Every Wednesday, I make the trek to visit my daughter in downtown Chicago. I always stop first at Joe Caputo & Sons in Des Plaines to buy her portabello mushrooms, rapini, and a few other veggies. This location is ridiculous in that everything is squeezed into too tight a space and their parking lot is treacherous. Their stores in Palatine and Algonquin are huge, clean, well laid out, and offer up a mind-boggling array of choices. I can understand that they have loyal shoppers in Des Plaines and so don’t want to close this location, but this shopping experience is less than ideal and they should really consider finding a new building.
I am usually the youngest patron by 20+ years and end up feeling like I am in the Mr. Bean episode where he gets stuck behind retirees on the staircase while on holiday. Before I could even get a foot in the door, I encountered an older woman spouting off trivial nonsense to one of the stockers – totally blocking the very narrow entrance. I finally entered the store and she was still blocking the aisle with her cart. I grabbed a few orange peppers and suddenly heard her exclaim loudly, “This is totally outrageous, I cannot believe it.” At first I thought I had knocked one of the peppers on the ground and she was reacting to my lack of produce etiquette. It is nearly impossible the way they pile up produce here to not knock a veggie or two onto the ground. No, that was not it at all – whew. She tapped me on the shoulder and pointed at the artichokes. “This is an absolute crime – these were 2 for $1.00 just yesterday and now they are 98 cents each.” I just shook my head and agreed with her, although I was thinking to myself – hey, laaaaady, that is how it goes with weekly sales.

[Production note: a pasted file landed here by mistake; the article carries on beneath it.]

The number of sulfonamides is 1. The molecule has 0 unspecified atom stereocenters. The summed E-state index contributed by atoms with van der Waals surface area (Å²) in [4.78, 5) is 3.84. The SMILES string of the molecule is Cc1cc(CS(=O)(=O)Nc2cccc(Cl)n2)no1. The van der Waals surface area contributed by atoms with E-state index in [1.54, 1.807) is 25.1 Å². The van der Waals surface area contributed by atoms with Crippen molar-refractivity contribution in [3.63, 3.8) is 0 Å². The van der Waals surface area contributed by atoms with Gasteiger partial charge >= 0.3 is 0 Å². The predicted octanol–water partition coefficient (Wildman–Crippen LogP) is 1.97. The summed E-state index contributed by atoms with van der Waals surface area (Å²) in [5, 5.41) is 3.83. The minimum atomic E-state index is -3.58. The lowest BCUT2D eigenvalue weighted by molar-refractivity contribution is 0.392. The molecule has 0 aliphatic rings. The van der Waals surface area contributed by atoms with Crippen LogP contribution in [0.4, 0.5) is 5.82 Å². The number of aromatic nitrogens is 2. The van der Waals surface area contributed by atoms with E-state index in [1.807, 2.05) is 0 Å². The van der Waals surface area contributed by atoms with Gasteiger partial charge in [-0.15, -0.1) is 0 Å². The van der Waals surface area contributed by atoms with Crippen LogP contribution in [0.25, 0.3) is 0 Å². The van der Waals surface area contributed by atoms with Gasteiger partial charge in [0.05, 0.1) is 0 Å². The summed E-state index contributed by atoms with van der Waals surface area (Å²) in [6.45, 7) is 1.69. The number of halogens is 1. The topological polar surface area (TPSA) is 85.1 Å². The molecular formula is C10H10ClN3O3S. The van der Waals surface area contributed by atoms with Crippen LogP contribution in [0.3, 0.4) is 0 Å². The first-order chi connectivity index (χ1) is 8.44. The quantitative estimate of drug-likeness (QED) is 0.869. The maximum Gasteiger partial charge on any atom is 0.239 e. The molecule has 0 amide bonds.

My next encounter involved Portabello mushrooms and celery. The mushrooms were partially blocked by a display of some greens, so I had to step to the right side close to the celery to make my selection. Another much ruder older woman came along and pushed me out-of-the-way to look at the celery – then she summoned a clerk and barked, “Why isn’t there a price on the celery?” Mind you, there was a large and obvious sign that said 59 cents a pound. She angrily asked, “Aren’t there celery hearts advertised for 98 cents and where the hell did you put them? Hey, laaaaady, what the hell is wrong with you? If you are going to cast me aside, the least you can do is buy the damn celery. How rude!
I was ready to pay and chose what looked like a good register with just one person already paying. Boy was I wrong! This old lady was so doddering and out of it that she could not figure out how to find a few coins from her change purse that added up to 31 cents. She kept giving the poor cashier different coins that did not add up, finally conceding defeat and telling her to just break a $1.00 bill. The clerk asked her if she at least had a penny and it took her another 45 seconds just to find the penny. I finally paid and caught a glimpse of this woman teetering to her vehicle with her shopping cart and all I could think was, “Oy laaaaady, I cannot believe you are going to get behind the wheel and drive!”
Who would imagine that produce shopping could be so fraught with perils! Later in the day my daughter and I went to Stanley’s Fruit and Vegetables, but I will leave that for my next blog.